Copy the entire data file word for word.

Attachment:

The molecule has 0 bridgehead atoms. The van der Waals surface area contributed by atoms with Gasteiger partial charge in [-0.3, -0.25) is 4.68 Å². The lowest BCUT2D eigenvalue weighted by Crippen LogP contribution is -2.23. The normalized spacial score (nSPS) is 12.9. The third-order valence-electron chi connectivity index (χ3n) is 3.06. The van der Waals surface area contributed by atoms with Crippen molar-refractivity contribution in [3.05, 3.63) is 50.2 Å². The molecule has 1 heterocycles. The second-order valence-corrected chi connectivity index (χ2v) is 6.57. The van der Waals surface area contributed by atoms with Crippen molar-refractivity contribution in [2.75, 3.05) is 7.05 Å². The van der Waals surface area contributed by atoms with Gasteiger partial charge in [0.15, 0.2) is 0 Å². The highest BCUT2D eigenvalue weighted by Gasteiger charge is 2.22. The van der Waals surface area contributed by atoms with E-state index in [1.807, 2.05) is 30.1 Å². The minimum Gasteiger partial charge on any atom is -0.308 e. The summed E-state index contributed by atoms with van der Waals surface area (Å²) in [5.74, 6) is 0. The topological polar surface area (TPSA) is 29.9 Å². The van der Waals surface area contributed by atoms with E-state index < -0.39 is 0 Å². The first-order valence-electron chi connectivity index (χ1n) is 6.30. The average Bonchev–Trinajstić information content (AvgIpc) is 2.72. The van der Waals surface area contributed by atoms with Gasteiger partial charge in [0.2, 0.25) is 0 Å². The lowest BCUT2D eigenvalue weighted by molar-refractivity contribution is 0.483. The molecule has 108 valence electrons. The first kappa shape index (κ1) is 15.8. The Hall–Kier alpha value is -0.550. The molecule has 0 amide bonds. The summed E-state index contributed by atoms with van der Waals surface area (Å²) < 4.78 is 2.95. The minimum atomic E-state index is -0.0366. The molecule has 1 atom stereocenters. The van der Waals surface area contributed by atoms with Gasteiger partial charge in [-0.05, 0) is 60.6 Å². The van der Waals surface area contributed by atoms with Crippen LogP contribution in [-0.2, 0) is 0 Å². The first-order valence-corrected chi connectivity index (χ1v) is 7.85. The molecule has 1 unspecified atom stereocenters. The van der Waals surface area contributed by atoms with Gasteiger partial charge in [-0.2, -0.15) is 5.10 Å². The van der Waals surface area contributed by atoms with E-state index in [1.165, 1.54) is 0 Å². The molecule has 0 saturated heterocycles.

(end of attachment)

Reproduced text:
The molecule has 0 bridgehead atoms. The van der Waals surface area contributed by atoms with Gasteiger partial charge in [-0.3, -0.25) is 4.68 Å². The lowest BCUT2D eigenvalue weighted by Crippen LogP contribution is -2.23. The normalized spacial score (nSPS) is 12.9. The third-order valence-electron chi connectivity index (χ3n) is 3.06. The van der Waals surface area contributed by atoms with Crippen molar-refractivity contribution in [3.05, 3.63) is 50.2 Å². The molecule has 1 heterocycles. The second-order valence-corrected chi connectivity index (χ2v) is 6.57. The van der Waals surface area contributed by atoms with Crippen molar-refractivity contribution in [2.75, 3.05) is 7.05 Å². The van der Waals surface area contributed by atoms with Gasteiger partial charge in [0.15, 0.2) is 0 Å². The highest BCUT2D eigenvalue weighted by Gasteiger charge is 2.22. The van der Waals surface area contributed by atoms with E-state index in [1.807, 2.05) is 30.1 Å². The minimum Gasteiger partial charge on any atom is -0.308 e. The summed E-state index contributed by atoms with van der Waals surface area (Å²) in [5.74, 6) is 0. The topological polar surface area (TPSA) is 29.9 Å². The van der Waals surface area contributed by atoms with E-state index < -0.39 is 0 Å². The first-order valence-electron chi connectivity index (χ1n) is 6.30. The average Bonchev–Trinajstić information content (AvgIpc) is 2.72. The van der Waals surface area contributed by atoms with Gasteiger partial charge in [0.2, 0.25) is 0 Å². The lowest BCUT2D eigenvalue weighted by molar-refractivity contribution is 0.483. The molecule has 108 valence electrons. The first kappa shape index (κ1) is 15.8. The Hall–Kier alpha value is -0.550. The molecule has 0 amide bonds. The summed E-state index contributed by atoms with van der Waals surface area (Å²) < 4.78 is 2.95. The minimum atomic E-state index is -0.0366. The molecule has 1 atom stereocenters. The van der Waals surface area contributed by atoms with Gasteiger partial charge in [-0.05, 0) is 60.6 Å². The van der Waals surface area contributed by atoms with Crippen LogP contribution in [-0.2, 0) is 0 Å². The first-order valence-corrected chi connectivity index (χ1v) is 7.85. The molecule has 1 unspecified atom stereocenters. The van der Waals surface area contributed by atoms with Gasteiger partial charge in [-0.2, -0.15) is 5.10 Å². The van der Waals surface area contributed by atoms with E-state index in [1.165, 1.54) is 0 Å². The molecule has 0 saturated heterocycles.